Sonntag, 14. September 2008

2.3 The Death-Experience

Soon thereafter, in the middle of July 1896, at the age of 16, the great change took place in his life. He was at the time a pupil in his final year at secondary school. He later described the incident which changed his life completely and irreversibly, “It was about six weeks before I left Madurai for good that the great change in my life took place. It was so sudden. One day I sat up alone on the first floor of my uncle’s house. I was in my usual health. I seldom had any illness. I was a heavy sleeper. … So, on that day as I sat alone there was nothing wrong with my health. But a sudden and unmistakable fear of death seized me. I felt I was going to die. Why I should have so felt cannot now be explained by anything felt in my body. Nor could I explain it to myself then. I did not however trouble myself to discover if the fear was well grounded. I felt ‘I was going to die,’ and at once set about thinking out what I should do. I did not care to consult doctors or elders or even friends. I felt I had to solve the problem myself then and there.

The shock of fear of death made me at once introspective, or ‘introverted’. I said to myself mentally, i.e., without uttering the words – ‘Now, death has come. What does it mean? What is it that is dying? This body dies.’ I at once dramatized the scene of death. I extended my limbs and held them rigid as though rigor-mortis had set in. I imitated a corpse to lend an air of reality to my further investigation. I held my breath and kept my mouth closed, pressing the lips tightly together so that no sound might escape. Let not the word ‘I’ or any other word be uttered! ‘Well then,’ said I to myself, ‘this body is dead. It will be carried stiff to the burning ground and there burnt and reduced to ashes. But with the death of this body, am “I” dead? Is the body “I”? This body is silent and inert. But I feel the full force of my personality and even the sound “I” within myself, - apart from the body. So “I” am a spirit, a thing tran-scending the body. The material body dies, but the spirit tran-scending it cannot be touched by death. I am therefore the death-less spirit.’

All this was not a mere intellectual process, but flashed before me vividly as living truth, something which I perceived immediately, without any argument almost. ‘I’ was something very real, the only real thing in that state, and all the conscious activity that was connected with my body was centred on that. The ‘I’ or my ‘self’ was holding the focus of attention by a powerful fascination from that time forwards. Fear of death had vanished once and forever. Absorption in the Self has continued from that moment right up to this time. Other thoughts may come and go like the various notes of a musician, but the ‘I’ continues like the basic or fundamental sruti note which accompanies and blends with all other notes. Whether the body was engaged in talking, reading or anything else, I was still centred on ‘I’.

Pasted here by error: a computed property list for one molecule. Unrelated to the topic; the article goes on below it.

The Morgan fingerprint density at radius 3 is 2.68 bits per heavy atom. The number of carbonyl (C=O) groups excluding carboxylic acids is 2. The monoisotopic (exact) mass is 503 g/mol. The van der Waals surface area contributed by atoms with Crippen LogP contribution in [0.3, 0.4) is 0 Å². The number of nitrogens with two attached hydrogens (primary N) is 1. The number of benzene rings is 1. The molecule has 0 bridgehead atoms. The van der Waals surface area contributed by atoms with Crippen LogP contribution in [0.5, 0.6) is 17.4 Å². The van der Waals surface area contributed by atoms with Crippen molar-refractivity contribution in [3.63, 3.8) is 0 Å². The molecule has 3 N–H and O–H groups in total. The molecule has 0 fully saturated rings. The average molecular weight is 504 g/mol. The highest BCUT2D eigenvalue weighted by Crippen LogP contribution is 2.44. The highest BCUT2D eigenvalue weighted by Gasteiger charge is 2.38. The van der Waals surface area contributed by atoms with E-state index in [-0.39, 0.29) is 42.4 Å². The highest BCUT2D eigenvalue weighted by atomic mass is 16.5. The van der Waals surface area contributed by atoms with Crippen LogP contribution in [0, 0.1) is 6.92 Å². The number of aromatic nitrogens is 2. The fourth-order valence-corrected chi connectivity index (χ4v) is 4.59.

Previous to that crisis I had no clear perception of myself and was not consciously attracted to it. I had felt no direct perceptible in-terest in it, much less any permanent disposition to dwell upon it.”7

Later it was said on more than one occasion that Ramana’s experience had lasted approximately 20 minutes or half an hour. But he himself stressed that there was no concept of time in it.

It is also remarkable that afterwards Ramana never harboured any doubts concerning his Self Realization. The experience remained with him thereafter uninterrupted and was never lost or diminished. He had absolutely no doubts about it and never searched confirmation from a spiritual teacher. He repeatedly stressed in later years, that despite the apparent changing phases of his outward life there was never any change in this experience and he always remained the same.

As a result of this death experience Ramana’s life was instantly and totally changed. He reports, “When I lay down with limbs outstretched and mentally enacted the death scene and realized that the body would be taken and cremated and yet I would live, some force, call it atmic power [power of atman] or anything else, rose within me and took possession of me. With that, I was reborn and I became a new man. I became indifferent to everything afterwards, having neither likes nor dislikes.”8

From now on he swallowed everything that was served to him, whether delicious or tasteless, good or bad, with no regard to how it tasted or smelled, or to its quality. Formerly, if he thought an injustice had been done to him or if other boys teased him, he would stand up for himself. Now he accepted everything without protest. He was also no longer interested in joining in his friends’ sporting activities, but rather sat alone and meditated with eyes closed in yogic posture. At school he started to encounter problems, because he was no longer interested in books. He remembered, “After the ‘death’ experience I was living in a different world. How could I turn my attention to books? Before that, I would at least attend to what the other boys repeated and repeat the same myself. But afterwards, I could not do even that. At school, my mind would not dwell on study at all. I would be imagining and expecting God would suddenly drop down from Heaven before me.”9

Though Ramana told nobody about his great experience and tried to appear as before, other people of course noticed the change which had come over him. His elder brother Nagaswami made fun of him and called him a jnani (enlightened being) or yogiswara (highest of all yogis) and said mockingly that he would do better to take himself off to some dense primeval forest like the seers (rishis) of old.
7 Narasimha Swami: Self Realization, pp. 20-22
8 Mudaliar: Day by Day, p. 41
9 dto., p. 279

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